“But Papa—”

“At once!”

Mathieu’s thin shoulders bowed. Without another word, he slogged across the yard and disappeared inside.

Inhaling deeply, Madeline rose to her feet and wiped her damp palms on her skirt. Words of apology and contrition stuck to her tongue. “Hello, Papa.”

Time counted in heartbeats.

He shrugged off the harness lashing him to the cart. Sheaves of wheat half-filled the vee-shaped bed. Stooping, he struck a match against the bottom of his shoe. The yellow light deepened the lines mapping his face until it disappeared into his pipe bowl. His eyes narrowed as smoke swirled around his head. With a flick of his wrist, he tossed the match in the trough of water near the water pump. “You should not have returned home, Madeline.”

“I could not stay away.” Swallowing the lump in her throat, she raised her chin.

Papa glanced to the left then right. “You were safe in Brussels.”

“But I didn’t know if you were safe, Papa.” She peered into the darkness, seeing only the familiar shape of the house, stable, trees and scrubs. Of course, the Boches were everywhere. The cabbageheads listened, oversaw and interfered in everything.

And Belgian traitors were only too eager to help the Germans.

She’d learned that at the hospital. Odd how she’d forgotten it, just because home looked the same.

“Now you care about your Papa?”

Her stomach plummeted to her knees. “I’ve always cared, Papa.”
But she’d wanted to have a life of her own. One in the city, without the constant drudge of farm work. One with friends and trips to the moving pictures, luncheon at a cafe.

“You’ve lied. Taken money meant for your dowry to the church.” Removing his pipe stem from his mouth, Papa jabbed it in her direction. “And you’ve had a nun, your own aunt, lie to cover your sinful lifestyle.”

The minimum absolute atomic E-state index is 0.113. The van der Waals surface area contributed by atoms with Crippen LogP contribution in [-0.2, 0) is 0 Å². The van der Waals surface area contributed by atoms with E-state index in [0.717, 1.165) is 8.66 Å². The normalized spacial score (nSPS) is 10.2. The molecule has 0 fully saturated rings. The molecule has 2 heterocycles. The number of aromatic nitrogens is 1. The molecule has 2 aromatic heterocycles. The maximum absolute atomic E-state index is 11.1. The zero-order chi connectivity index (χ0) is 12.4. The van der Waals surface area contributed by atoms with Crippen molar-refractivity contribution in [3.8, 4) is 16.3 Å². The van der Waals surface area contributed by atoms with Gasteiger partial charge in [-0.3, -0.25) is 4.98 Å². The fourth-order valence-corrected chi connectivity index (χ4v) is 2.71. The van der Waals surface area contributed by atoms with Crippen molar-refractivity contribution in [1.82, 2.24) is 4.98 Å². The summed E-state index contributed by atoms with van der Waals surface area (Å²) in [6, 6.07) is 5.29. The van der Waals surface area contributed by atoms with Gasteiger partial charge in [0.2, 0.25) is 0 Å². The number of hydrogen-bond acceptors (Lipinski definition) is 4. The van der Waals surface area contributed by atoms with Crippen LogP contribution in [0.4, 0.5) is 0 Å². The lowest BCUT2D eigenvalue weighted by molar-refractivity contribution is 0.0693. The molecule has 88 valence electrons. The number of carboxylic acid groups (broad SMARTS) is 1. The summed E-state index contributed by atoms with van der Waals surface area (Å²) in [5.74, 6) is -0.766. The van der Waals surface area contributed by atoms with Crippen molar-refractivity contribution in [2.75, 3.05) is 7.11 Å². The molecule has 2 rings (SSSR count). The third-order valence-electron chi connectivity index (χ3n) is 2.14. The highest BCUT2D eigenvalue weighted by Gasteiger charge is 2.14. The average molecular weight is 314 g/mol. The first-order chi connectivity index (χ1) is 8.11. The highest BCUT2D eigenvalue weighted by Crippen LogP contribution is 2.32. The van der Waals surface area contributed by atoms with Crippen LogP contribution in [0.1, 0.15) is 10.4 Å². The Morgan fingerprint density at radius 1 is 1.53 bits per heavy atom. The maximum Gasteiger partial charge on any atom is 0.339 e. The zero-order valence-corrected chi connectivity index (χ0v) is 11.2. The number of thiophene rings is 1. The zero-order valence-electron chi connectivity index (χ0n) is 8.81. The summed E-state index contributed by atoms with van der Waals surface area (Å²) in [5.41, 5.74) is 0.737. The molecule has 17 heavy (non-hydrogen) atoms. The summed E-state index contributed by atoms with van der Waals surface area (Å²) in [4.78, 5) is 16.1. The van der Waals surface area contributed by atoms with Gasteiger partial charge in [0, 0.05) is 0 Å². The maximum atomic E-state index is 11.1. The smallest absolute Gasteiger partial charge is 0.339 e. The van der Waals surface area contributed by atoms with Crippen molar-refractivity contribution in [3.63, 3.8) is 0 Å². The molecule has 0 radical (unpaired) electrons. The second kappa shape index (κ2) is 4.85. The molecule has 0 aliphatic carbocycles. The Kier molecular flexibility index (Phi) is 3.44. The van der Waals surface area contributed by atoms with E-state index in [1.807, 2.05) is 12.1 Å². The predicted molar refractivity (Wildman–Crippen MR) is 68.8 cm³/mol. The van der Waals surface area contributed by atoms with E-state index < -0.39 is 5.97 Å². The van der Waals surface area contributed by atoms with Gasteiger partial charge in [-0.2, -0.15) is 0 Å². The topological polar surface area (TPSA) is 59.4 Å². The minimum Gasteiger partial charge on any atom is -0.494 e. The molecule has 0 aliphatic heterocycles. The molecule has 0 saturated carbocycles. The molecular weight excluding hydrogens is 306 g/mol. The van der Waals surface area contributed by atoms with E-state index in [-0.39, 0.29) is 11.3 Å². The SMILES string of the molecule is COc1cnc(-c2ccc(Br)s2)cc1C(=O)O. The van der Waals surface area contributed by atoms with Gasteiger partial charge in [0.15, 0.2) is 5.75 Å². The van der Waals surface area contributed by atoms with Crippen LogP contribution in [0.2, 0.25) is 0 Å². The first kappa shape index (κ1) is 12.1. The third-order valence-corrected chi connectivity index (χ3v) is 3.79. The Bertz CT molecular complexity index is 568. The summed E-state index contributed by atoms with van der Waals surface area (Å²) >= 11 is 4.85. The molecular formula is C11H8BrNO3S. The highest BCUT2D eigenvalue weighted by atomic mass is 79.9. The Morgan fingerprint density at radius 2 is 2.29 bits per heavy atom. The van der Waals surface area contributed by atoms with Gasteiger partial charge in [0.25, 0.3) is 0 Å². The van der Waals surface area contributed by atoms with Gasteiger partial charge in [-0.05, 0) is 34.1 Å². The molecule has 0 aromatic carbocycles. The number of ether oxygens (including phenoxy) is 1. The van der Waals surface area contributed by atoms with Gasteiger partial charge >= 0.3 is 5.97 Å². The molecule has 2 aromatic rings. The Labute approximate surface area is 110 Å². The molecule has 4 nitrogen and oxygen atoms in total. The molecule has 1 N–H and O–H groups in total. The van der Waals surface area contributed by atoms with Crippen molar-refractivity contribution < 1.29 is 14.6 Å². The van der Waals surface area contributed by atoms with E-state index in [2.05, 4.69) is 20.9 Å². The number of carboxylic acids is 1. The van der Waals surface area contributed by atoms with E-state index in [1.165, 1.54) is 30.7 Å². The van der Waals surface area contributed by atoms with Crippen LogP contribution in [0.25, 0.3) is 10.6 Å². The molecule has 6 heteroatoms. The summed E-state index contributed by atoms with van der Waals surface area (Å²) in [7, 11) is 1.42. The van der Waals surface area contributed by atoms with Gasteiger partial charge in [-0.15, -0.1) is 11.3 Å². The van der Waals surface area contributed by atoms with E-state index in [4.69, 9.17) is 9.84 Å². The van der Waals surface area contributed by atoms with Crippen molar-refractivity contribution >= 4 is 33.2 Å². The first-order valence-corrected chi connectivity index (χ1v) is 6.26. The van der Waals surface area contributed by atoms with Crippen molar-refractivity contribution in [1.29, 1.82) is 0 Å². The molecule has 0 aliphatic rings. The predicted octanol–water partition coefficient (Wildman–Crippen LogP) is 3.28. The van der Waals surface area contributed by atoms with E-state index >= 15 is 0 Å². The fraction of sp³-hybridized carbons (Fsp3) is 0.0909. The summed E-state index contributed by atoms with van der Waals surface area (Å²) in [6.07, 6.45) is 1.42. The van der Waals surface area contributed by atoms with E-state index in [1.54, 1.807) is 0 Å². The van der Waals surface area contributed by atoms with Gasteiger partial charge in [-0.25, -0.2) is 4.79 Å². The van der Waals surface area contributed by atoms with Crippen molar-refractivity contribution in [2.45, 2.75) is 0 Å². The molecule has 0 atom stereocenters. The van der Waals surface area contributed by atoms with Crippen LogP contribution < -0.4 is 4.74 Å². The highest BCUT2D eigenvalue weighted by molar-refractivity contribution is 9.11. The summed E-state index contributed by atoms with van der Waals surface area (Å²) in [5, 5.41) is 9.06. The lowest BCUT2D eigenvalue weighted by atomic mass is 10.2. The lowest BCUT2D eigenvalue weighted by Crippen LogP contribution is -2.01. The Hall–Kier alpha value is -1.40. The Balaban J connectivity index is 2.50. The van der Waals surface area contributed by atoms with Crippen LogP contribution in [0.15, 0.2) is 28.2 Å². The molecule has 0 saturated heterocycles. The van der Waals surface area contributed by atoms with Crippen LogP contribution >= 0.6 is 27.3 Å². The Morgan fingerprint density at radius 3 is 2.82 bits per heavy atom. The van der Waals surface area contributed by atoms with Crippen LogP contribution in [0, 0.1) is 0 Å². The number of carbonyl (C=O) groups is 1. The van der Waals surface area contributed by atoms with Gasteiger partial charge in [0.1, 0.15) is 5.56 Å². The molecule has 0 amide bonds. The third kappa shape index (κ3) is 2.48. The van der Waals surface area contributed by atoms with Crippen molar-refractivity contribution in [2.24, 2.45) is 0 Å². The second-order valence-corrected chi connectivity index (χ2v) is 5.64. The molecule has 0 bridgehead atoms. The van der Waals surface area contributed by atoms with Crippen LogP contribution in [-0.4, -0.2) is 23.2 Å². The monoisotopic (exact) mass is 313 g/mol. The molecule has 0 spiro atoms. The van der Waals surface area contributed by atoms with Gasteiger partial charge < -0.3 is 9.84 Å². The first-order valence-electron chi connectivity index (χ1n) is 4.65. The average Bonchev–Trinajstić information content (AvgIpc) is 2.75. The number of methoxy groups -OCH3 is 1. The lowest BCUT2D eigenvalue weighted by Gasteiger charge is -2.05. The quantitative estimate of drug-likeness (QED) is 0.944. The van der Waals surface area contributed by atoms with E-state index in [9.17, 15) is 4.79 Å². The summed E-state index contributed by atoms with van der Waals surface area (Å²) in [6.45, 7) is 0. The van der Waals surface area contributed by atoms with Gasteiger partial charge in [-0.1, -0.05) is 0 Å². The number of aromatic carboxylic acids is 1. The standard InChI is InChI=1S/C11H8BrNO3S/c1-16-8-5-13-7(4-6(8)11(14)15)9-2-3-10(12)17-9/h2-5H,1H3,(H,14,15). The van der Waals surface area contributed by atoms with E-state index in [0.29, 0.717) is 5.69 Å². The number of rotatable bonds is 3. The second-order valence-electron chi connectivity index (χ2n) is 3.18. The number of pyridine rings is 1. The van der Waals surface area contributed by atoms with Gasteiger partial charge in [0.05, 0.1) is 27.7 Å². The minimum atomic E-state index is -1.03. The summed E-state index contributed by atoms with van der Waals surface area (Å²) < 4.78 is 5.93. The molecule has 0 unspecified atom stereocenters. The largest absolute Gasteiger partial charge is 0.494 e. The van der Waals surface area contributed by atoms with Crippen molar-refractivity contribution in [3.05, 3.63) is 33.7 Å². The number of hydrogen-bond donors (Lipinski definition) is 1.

“It wasn’t sinful.” She fisted her skirt in her shaking hands. Why couldn’t he see she deserved the same opportunity for education her older brother received before he’d died of the fever? “I was training to be a nurse.”

And she’d been the most promising in her class. Madame had said so, but then the foul Boches had barged across the frontier and ruined everything. The deep-throated cannonading rumbled in the distance, sowing Bible-black clouds on the blood-soaked sunset.

“I treated our soldiers, Papa. Our Jas.”

“That is the work of nuns.” Father’s jaw thrust forward. “For an unmarried woman to see men in such conditions is wrong.”

Madeline retreated a step. So many thought secular nursing could only be done by whores since they often saw men unclothed. But the school she’d attended was nearly a decade old, founded on the British tradition where secular nursing had been established during the Crimean war. Her school’s students worked at many respected hospitals and cliniques. “I healed men, women and children, Papa. Surely that is God’s work even done by one not of the cloth.”

“You will return to the convent in the morning. If you must do this God’s work, you will do so in the habit as is proper and not bring dishonor to our family.”

Return? Clasping her shaking hands in front of her, she stepped toward her father. “I cannot return to the convent.”

“Then you are not welcome here.” His voice dropped to a soft whisper.